Y’all. I have some squad goals.
I want a squad (or two or three!) of incredible web-savvy folks interested in helping progressive candidates with simple (but good) websites.
I’ve traveled across the country the past couple of months, and talked to all sorts of folks involved in state parties, campaigns, non-profit organizations, and activist groups about ways that a Ragtag team of tech volunteers could help. These conversations covered myriad aspects of the day-to-day of these groups, but every conversation had one thing in common — a heart-wrenching lamentation about how hard it is to get a decent website for a reasonable price.
“That,” I thought to myself, “is something we can address.”
After all, there are so many free or cheap website builders out there! From Sitelio to Squarespace, Wix to Weebly to Wordpress, you can’t swing a cat gif without hitting a website builder. And that’s not even counting the political ones — NGP, BSD, NB, etc., etc.
But you know what? Things that seem super straightforward and easy-peasy for folks who spend their days elbow deep in code just aren’t so easy for folks who spend their days doing other stuff. For “millennials” or “digital natives” or “folks who like computers”, it can be fun and interesting to learn how to use a new tool or platform. For a lot of people, though, building a website is some sort of dark magic. Even with a super simple site builder, it’s just more than some folks want to take on. And you know what, that’s ok.
So how do we solve the problem? Do we make our own website builder targeted at the folks Ragtag wants to help? Do we write up super approachable how-to guides for every website builder out there? How to we lay the foundation for a long-term solution for heinous websites?
Hey those are some good questions, and we should totally look into answering them.
But in the meantime, people need help with their websites. So let’s help them.
Which brings me to the Ragtag Web Squads
Ragtag Web Squads are our approach to fixing bad websites NOW, while building the knowledge and understanding that will inform future design and development work at Ragtag.
Each Web Squad will have two to five members, and will be able to help with design, implementation, integrations (like NGP, ActBlue, Action Network, Facebook, Twitter, or Instagram), technical support, and the basics of content strategy. Different Web Squads may have different expertise, like Squarespace, Wordpress, Drupal, etc., so we’ll be able to help folks using a wide range of platforms.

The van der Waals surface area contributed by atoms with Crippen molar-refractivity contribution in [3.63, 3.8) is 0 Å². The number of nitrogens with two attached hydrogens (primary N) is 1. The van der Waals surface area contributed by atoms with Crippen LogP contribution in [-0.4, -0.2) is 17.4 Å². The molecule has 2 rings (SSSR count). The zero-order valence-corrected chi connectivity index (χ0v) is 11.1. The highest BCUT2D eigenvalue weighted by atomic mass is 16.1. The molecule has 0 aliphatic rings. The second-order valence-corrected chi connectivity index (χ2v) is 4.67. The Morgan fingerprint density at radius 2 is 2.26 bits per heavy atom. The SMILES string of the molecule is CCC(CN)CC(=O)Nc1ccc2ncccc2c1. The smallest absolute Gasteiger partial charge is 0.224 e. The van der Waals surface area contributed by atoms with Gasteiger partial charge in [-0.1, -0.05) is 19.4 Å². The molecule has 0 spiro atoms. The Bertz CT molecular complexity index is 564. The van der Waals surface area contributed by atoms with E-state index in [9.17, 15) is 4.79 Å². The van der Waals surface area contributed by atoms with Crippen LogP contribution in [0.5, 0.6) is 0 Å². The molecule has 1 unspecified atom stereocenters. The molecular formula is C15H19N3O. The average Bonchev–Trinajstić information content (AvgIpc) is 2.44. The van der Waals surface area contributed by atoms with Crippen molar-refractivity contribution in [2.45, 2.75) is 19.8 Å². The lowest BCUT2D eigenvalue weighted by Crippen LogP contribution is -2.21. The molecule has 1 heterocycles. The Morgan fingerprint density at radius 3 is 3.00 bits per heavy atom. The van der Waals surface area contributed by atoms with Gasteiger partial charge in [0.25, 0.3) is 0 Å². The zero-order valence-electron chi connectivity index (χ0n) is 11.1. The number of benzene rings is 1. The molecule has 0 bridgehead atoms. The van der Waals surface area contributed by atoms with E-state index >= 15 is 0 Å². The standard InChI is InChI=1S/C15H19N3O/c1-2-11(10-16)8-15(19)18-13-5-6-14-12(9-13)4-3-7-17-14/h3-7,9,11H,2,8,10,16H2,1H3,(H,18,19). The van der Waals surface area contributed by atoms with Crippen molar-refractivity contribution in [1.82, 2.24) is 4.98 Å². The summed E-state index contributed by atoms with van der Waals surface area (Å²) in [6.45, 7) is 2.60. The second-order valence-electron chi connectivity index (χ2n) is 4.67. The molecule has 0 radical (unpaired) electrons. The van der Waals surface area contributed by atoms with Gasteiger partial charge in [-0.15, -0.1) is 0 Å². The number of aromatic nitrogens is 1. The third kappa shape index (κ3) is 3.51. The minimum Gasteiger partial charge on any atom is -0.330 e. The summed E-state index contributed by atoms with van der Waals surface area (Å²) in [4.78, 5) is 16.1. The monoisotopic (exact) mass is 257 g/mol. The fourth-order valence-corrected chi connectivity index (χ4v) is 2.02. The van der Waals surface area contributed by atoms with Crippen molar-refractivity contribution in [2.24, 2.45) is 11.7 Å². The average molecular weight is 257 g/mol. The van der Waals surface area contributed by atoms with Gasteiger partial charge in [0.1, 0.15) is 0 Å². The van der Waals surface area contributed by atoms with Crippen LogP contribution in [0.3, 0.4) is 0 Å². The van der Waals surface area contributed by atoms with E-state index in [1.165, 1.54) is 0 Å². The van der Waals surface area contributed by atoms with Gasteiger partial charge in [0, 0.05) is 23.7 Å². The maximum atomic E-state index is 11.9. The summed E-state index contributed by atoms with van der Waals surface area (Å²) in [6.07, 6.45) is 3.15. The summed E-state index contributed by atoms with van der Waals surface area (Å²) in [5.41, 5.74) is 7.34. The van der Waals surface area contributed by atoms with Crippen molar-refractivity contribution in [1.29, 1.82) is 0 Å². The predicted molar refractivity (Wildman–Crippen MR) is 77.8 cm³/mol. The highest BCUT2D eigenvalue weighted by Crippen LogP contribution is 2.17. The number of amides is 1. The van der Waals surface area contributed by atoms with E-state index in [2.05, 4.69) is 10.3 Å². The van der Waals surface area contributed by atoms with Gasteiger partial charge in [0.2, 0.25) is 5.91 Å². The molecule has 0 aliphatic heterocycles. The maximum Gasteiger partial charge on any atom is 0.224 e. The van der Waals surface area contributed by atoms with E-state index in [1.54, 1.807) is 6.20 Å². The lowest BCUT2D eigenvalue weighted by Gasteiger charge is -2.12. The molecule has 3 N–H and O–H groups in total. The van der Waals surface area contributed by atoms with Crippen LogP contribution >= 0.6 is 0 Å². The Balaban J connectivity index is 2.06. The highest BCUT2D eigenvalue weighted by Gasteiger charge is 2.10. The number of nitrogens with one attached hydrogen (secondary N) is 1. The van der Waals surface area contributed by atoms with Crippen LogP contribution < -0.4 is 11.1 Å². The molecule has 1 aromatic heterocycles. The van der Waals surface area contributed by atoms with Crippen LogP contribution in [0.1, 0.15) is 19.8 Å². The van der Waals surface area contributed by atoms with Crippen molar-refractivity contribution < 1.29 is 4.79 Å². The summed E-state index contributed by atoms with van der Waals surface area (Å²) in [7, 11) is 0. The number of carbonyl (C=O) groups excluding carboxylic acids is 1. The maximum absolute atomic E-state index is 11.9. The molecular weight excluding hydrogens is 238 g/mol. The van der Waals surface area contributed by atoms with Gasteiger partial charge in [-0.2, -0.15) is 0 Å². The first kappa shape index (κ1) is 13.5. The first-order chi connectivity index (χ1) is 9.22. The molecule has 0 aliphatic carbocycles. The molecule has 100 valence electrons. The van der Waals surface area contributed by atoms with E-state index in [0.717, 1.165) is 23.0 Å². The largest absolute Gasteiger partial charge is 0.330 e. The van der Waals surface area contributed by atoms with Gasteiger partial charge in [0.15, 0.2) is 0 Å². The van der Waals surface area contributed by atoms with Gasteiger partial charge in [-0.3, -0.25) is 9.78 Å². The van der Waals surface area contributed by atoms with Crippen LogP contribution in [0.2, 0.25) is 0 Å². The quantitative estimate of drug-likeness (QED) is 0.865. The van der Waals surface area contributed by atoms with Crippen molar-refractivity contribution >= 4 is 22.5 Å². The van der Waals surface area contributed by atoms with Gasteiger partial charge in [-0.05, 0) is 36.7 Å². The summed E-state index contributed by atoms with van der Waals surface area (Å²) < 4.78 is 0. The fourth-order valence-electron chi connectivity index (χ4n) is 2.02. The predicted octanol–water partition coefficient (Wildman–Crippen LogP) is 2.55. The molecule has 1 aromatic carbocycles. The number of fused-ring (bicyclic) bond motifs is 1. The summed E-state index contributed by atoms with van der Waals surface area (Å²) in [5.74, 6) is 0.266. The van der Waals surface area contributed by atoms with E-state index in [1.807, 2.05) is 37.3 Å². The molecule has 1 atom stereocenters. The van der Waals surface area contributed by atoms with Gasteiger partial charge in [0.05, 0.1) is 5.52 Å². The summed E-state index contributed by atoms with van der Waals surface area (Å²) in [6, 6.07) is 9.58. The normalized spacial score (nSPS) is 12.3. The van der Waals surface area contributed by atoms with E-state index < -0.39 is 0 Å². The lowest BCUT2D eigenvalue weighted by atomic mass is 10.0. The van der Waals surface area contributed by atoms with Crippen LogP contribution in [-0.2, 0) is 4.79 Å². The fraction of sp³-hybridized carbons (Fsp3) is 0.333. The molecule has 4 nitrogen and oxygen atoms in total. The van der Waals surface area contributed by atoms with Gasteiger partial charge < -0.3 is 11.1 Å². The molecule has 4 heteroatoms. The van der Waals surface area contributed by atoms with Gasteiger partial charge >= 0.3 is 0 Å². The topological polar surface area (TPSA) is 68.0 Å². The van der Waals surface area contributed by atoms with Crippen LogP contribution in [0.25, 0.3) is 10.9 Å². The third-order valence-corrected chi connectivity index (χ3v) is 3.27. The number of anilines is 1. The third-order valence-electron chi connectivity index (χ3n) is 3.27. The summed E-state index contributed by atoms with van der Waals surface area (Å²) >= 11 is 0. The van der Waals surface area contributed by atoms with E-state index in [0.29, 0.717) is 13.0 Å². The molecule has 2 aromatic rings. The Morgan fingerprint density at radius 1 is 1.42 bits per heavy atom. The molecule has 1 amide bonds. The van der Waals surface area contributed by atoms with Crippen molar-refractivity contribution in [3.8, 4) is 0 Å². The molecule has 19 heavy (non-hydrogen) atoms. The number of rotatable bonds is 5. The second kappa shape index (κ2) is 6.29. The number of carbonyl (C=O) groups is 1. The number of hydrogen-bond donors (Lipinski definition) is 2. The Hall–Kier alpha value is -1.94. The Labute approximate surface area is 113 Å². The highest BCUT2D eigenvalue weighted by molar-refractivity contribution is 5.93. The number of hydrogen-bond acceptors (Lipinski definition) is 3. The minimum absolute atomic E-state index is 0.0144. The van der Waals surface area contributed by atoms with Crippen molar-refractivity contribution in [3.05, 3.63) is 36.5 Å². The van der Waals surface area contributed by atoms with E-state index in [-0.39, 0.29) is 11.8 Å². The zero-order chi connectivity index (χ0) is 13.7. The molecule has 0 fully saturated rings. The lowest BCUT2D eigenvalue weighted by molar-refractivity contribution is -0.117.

Ragtag Web Squads will be able to help folks who don’t have a website at all create one, link it to the other tools they’re using for their campaign, and create a plan for useful and engaging website content. Web Squads will also be able to help folks who have a website that’s just not quite right transform it into something that they can be proud of.
Heck yeah! How can I help?
We are looking for more volunteers who would like to be on a Ragtag Web Squad. Do you know how to make a website with Squarespace, Wordpress, NGP, Wix, Weebly, etc., ad infinitum? Are you interested in learning? Do you have opinions (and taste) about the visuals of political websites? Does the content of most political websites make you cringe? Would you like to change that? Yes? Then it sounds like you should sign up for Ragtag and join our Web Squads project! (If you’re already a member, just jump in the Web Squads Slack channel.)
Do you think this is a really cool idea, but you just don’t have the time? Throw us some cash to help Ragtag pay for infrastructure and organizing. Better yet, become a sustaining supporter of the work we do.
If you are thinking “This is all well and good, but how does it actually solve the problem. Isn’t this going to be an epic game of whack-a-mole?”, you’re not wrong. Sending in a Web Squad to fix or improve every not-so-great website we come across is not going to be a long-term solution. But it is for sure a great learning experience! Ragtag’s UX volunteers will be working with the Web Squads to discover more about the underlying issues in the world of politician websites. We’ll learn more about the pain-points, learn more about what works, and learn more about who the users of these tools are, and what they’re trying to get out of using them.
As the 2017 election season wraps up, Ragtag will start synthesizing all of this information, and forming a plan for how to tackle websites for the 2018 cycle. Maybe we’ll make a new tool. Maybe we’ll make a how-to guide. Maybe we’ll do something totally different. Whatever it is we do, it will be driven not by a hunch about what users probably want, or by what the engineers think sounds most fun to hack on. Instead, our design and development will be driven by real appreciation and understanding of the problem we’d like to solve, and the folks we’d like to solve it for.
Want to work on UX at Ragtag? Join!